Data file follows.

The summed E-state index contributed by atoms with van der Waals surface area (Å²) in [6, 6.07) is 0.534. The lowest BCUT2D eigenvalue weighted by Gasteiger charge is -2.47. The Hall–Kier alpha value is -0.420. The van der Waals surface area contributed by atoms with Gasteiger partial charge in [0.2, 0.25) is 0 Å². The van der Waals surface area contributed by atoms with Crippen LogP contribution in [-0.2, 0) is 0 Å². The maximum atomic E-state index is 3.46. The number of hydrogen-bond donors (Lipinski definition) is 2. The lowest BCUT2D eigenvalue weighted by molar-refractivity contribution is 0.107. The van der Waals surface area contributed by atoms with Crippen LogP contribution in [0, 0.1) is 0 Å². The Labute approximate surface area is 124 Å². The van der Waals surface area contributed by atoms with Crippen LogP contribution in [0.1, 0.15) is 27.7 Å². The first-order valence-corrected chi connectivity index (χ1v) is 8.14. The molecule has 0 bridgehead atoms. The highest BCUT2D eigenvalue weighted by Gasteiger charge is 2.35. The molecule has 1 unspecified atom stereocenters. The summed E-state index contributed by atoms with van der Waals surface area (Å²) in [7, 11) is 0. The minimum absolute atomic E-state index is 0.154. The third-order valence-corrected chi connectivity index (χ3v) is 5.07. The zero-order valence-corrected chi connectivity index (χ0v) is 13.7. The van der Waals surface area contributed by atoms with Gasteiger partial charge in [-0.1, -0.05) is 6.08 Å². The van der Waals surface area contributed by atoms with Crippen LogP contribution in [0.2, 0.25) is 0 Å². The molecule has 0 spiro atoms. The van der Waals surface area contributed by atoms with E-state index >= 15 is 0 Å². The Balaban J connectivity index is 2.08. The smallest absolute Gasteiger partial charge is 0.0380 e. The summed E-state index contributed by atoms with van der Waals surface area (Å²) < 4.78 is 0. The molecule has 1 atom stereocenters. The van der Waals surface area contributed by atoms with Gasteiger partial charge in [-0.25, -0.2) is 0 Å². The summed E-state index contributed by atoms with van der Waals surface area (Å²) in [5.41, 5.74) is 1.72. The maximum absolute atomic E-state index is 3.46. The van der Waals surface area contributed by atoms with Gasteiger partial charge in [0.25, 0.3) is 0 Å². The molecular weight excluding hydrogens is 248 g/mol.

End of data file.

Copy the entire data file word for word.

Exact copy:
The summed E-state index contributed by atoms with van der Waals surface area (Å²) in [6, 6.07) is 0.534. The lowest BCUT2D eigenvalue weighted by Gasteiger charge is -2.47. The Hall–Kier alpha value is -0.420. The van der Waals surface area contributed by atoms with Gasteiger partial charge in [0.2, 0.25) is 0 Å². The van der Waals surface area contributed by atoms with Crippen LogP contribution in [-0.2, 0) is 0 Å². The maximum atomic E-state index is 3.46. The number of hydrogen-bond donors (Lipinski definition) is 2. The lowest BCUT2D eigenvalue weighted by molar-refractivity contribution is 0.107. The van der Waals surface area contributed by atoms with Crippen LogP contribution in [0, 0.1) is 0 Å². The Labute approximate surface area is 124 Å². The van der Waals surface area contributed by atoms with Crippen LogP contribution in [0.1, 0.15) is 27.7 Å². The first-order valence-corrected chi connectivity index (χ1v) is 8.14. The molecule has 0 bridgehead atoms. The highest BCUT2D eigenvalue weighted by Gasteiger charge is 2.35. The molecule has 1 unspecified atom stereocenters. The summed E-state index contributed by atoms with van der Waals surface area (Å²) in [7, 11) is 0. The minimum absolute atomic E-state index is 0.154. The third-order valence-corrected chi connectivity index (χ3v) is 5.07. The zero-order valence-corrected chi connectivity index (χ0v) is 13.7. The van der Waals surface area contributed by atoms with Gasteiger partial charge in [-0.1, -0.05) is 6.08 Å². The van der Waals surface area contributed by atoms with Crippen LogP contribution in [0.2, 0.25) is 0 Å². The molecule has 0 spiro atoms. The van der Waals surface area contributed by atoms with E-state index >= 15 is 0 Å². The Balaban J connectivity index is 2.08. The smallest absolute Gasteiger partial charge is 0.0380 e. The summed E-state index contributed by atoms with van der Waals surface area (Å²) < 4.78 is 0. The molecule has 1 atom stereocenters. The van der Waals surface area contributed by atoms with Gasteiger partial charge in [-0.25, -0.2) is 0 Å². The summed E-state index contributed by atoms with van der Waals surface area (Å²) in [5.41, 5.74) is 1.72. The maximum absolute atomic E-state index is 3.46. The van der Waals surface area contributed by atoms with Gasteiger partial charge in [0.25, 0.3) is 0 Å². The molecular weight excluding hydrogens is 248 g/mol.